Ordinary polls model what the public is thinking, even though the public may not be thinking very much or paying much attention. A deliberative poll attempts to model what the public would think, had it a better opportunity to consider the question at issue.

(Fishkin 1997: 162)

Recently, Fishkin and his colleagues have begun to experiment with an online version of deliberative polling (Fishkin 2004; Iyengar et al. 2005; Luskin et al. 2006).1

In 2004, a step-change in the practice of mini-publics occurred when the government of British Columbia (with full support from the legislature) established the British Columbia Citizens’ Assembly (BCCA) on Electoral Reform (Warren and Pearse 2008). In the wake of growing dissatisfaction with the democratic quality of recent election results, the BCCA was charged with reviewing the province’s simple plurality electoral system and, if necessary, recommending an alternative system. The Assembly comprised 160 citizens: a female and male from each electoral district, plus two citizens with Aboriginal backgrounds. The BCCA can be understood as a development of previous mini-public models on two fronts. First, it met regularly over a period of eleven months during which time citizens were engaged in learning and deliberating about electoral reform. Over a series of weekends for the first four months (January to April), members learnt about electoral systems. For the next two months, members were involved in fifty hearings across the province, taking evidence from fellow citizens and interest groups. The Assembly also took 1,603 written submissions. Finally, between September and November 2004, the 160 participants discussed and debated competing electoral systems, before coming to a decision. After eleven months of work, the Assembly recommended that the current electoral system should be replaced by a version of single transferable vote (STV). In December 2004, the Assembly published its final report, Making Every Vote Count, which explained its activities and recommendation (Citizens’ Assembly on Electoral Reform 2004).2

A second aspect of the design of the BCCA that takes us beyond the practice of earlier mini-publics was the government’s commitment, made prior to the Assembly being established, to a binding province-wide referendum based on the Assembly’s recommendation. As the Chair of the Assembly dramatically argued: ‘Never before in modern history has a democratic government given to unelected, “ordinary” citizens the power to review an important public policy, and then seek from all citizens approval of any proposed changes to that policy’ (Citizens’ Assembly on Electoral Reform 2004: xiii).3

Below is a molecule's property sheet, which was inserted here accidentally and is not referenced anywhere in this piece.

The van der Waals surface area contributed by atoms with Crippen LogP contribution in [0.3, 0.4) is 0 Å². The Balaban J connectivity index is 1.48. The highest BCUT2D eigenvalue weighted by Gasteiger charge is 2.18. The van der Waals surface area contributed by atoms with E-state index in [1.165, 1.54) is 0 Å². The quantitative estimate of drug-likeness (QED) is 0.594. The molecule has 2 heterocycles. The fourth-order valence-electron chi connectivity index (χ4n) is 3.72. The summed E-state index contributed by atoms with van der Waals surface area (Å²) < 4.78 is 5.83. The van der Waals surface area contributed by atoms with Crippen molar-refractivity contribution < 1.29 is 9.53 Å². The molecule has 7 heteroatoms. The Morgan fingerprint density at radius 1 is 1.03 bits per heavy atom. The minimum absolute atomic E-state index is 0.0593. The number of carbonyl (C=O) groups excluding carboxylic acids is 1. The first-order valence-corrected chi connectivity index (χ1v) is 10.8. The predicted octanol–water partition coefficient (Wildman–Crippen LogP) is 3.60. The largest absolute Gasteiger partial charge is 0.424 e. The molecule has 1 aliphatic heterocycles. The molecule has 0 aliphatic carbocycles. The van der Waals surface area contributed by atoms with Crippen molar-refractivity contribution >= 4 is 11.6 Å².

The referendum took place in May 2005, with the following question on the ballot: ‘Should British Columbia change to the BC-STV electoral system as recommended by the Citizens‘ Assembly on Electoral Reform? Yes/No.’ The government had placed two significant thresholds for the referendum to pass: at least sixty per cent of votes across the province needed to be in favour; and at least forty-eight (sixty per cent) of the seventy-nine electoral districts needed to vote in favour. The referendum passed the second threshold with seventy-seven districts in favour. However, the overall vote was 57.69 per cent, missing the first threshold by only 2.31 per cent. Given the close result, a second referendum was held in 2009. On this occasion the ballot was firmly defeated: the Yes vote was only 39 per cent of the popular vote with a majority in only eight electoral districts.4

Following in British Columbia’s footsteps, the government of Ontario established its own Citizens’ Assembly on Electoral Reform, which sat between September 2006 and April 2007. In its final report One Ballot, Two Votes, the Assembly recommends a mixed-member proportional (MMP) system (Ontario Citizens’ Assembly on Electoral Reform 2007).5 Again, this recommendation was put to a binding referendum in October 2007 with sixty-three per cent of voters rejecting the proposition.6

The Dutch Burgerforum Kiesstelsel - the Electoral System Civic Forum - which sat between March and November 2006 might be seen as a third example of the Citizens’ Assembly model, although it differs in one important respect. While it was charged with reviewing and making recommendations on the electoral system of the Dutch Lower House, it was not linked to a referendum: it only had recommendatory force. The Civic Forum supported the continued use of proportional representation, but with a reform in the voting procedure (Electoral System Civic Forum 2006).